The Japanese view of nature, based on Buddhism, includes the concept of five elements (earth, water, fire, wind, and aether), which make up all things in the world. In ancient times, artists honed their sensibilities with these elements, capturing the spirit of nature through their art, and striving to listen to its voice. Higashiyama Kaii’s “Trees” vividly contrasts gnarled trees and the clear sky, conveying the unquestionable life concealed in the desolate old tree. Itō Akira’s “Imaginary Landscape” depicts the constantly changing entities of clouds and water based on shapes created by sprinkling charcoal powder on water. Open your heart to the breath of the air and earth, the signs conveyed by the trees and plants, and the voice of the wind in these artists’ works.     
The Transformation of Shapes

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László MOHOLY-NAGI,
"Photogram with Drinking Straw" 1939

(1) Photograms and Photomontages
(2) Distortion and Solarization
(3) Physical Metamorphosis and Transformation
(4) Alexandre Alexeïeff: "Night on Bald Mountain" 

Some 180 years have passed since the birth of photography, which has now become an indispensable part of our lives. Easily integrated with printed matter or electronic media, photography’s ability to record and transmit a subject or event has exerted tremendous influence on us. It is also an outstanding medium of expression. Photographers and artists active in a variety of eras and regions, have demonstrated their creativity and artistry, and continually developed new types of photography that defy conventional wisdom.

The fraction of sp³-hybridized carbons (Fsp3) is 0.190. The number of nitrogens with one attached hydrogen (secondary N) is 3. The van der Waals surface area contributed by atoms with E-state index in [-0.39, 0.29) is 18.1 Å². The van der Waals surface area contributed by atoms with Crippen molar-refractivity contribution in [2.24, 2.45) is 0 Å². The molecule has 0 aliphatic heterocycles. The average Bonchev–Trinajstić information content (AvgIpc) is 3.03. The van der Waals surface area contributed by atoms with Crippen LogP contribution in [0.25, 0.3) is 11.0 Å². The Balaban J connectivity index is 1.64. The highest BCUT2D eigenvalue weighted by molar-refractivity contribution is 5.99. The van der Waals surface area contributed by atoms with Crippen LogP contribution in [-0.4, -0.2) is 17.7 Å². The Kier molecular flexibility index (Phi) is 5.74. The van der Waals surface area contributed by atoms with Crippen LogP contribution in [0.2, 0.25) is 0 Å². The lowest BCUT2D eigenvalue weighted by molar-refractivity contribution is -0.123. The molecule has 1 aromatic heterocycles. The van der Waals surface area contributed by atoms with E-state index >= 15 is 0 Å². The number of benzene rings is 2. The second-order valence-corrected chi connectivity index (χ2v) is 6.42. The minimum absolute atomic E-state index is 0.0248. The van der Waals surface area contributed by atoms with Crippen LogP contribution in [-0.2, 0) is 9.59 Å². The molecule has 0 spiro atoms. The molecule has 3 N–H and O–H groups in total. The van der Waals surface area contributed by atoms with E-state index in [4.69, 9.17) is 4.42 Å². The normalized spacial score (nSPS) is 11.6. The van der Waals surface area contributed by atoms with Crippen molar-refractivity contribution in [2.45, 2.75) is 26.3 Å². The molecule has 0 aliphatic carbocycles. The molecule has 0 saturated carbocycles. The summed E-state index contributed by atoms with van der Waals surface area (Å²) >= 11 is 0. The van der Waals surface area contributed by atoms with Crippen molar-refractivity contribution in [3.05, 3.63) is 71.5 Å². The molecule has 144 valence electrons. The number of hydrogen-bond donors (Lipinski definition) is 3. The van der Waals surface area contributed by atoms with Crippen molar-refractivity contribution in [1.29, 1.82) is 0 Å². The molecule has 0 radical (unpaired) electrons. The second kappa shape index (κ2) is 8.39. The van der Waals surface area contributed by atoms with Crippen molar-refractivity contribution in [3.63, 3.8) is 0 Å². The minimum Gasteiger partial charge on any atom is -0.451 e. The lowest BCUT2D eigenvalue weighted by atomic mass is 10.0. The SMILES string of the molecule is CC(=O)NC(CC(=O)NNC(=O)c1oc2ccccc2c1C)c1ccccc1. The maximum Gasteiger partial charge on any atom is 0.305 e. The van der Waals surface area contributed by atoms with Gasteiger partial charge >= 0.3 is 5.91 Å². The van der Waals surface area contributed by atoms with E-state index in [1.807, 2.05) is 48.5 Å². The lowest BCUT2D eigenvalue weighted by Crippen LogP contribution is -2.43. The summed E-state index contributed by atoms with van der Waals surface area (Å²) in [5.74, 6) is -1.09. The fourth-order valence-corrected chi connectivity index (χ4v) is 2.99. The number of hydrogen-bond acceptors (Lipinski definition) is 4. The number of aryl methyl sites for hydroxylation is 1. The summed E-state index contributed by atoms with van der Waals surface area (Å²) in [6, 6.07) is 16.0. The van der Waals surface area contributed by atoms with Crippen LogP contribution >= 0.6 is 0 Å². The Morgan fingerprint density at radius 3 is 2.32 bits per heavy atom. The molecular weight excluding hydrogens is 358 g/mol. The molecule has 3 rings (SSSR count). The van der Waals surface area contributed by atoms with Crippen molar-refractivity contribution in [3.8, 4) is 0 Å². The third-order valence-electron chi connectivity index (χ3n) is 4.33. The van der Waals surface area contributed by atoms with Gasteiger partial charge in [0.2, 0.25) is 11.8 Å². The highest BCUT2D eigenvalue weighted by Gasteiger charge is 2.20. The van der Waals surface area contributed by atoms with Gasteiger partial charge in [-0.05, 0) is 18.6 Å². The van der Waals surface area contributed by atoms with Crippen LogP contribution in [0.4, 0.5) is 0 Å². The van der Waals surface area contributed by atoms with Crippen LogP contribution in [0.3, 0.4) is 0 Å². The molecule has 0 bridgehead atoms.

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André KERTÉSZ, "Distortion No.40, Paris," 1933

Focusing on the transformation of images in this section, we present two techniques that grew out of Dada and changed the nature of photography. The first, the photogram method, is a way of making pictures without the use of a camera, and the second, photomontage, is a means of combining multiple images. There are also photographic techniques that convert ordinary things into extraordinary images, such as distortion and solarization, which grew out of the Surrealist movement, and works by photographers and artists who transform their own bodies.

In the last display in the gallery, we present the animator Alexandre Alexeïeff’s work “Night on Bald Mountain (Une Nuit sur le Mont Chauve),” produced with a pinscreen. Enjoy this fantastic world set to Mussorgsky’s symphonic poem of the same name.

Outline

Dates October 1 (Sat.)-December 14 (Wed.), 2016         
ClosedThursdays (Except November 3), November 4 (Fri.), 2016
Open Hours                  10:00-18:00 (Last admission at 17:30) 
*Open until 20:30 on October 28, 2016 (Last admission at 20:00)
OrganizerYokohama Museum of Art

Ticket

Adults\500(\400)
University students
High school students
\300(\240)                                             
Junior high school students\100(\80)                    
Children under 12Free

*( )= Group of 20 or more (pre-booking required)
*Free Admission on November 3, 2016.
*Free Admission for high school and younger student with valid ID on every Saturday.
*Visitors with disability and one person accompanying them are admitted free of charge. (Please present a  certificate at the entrance.)
*Collection gallery is available with a ticket of Special Exhibition.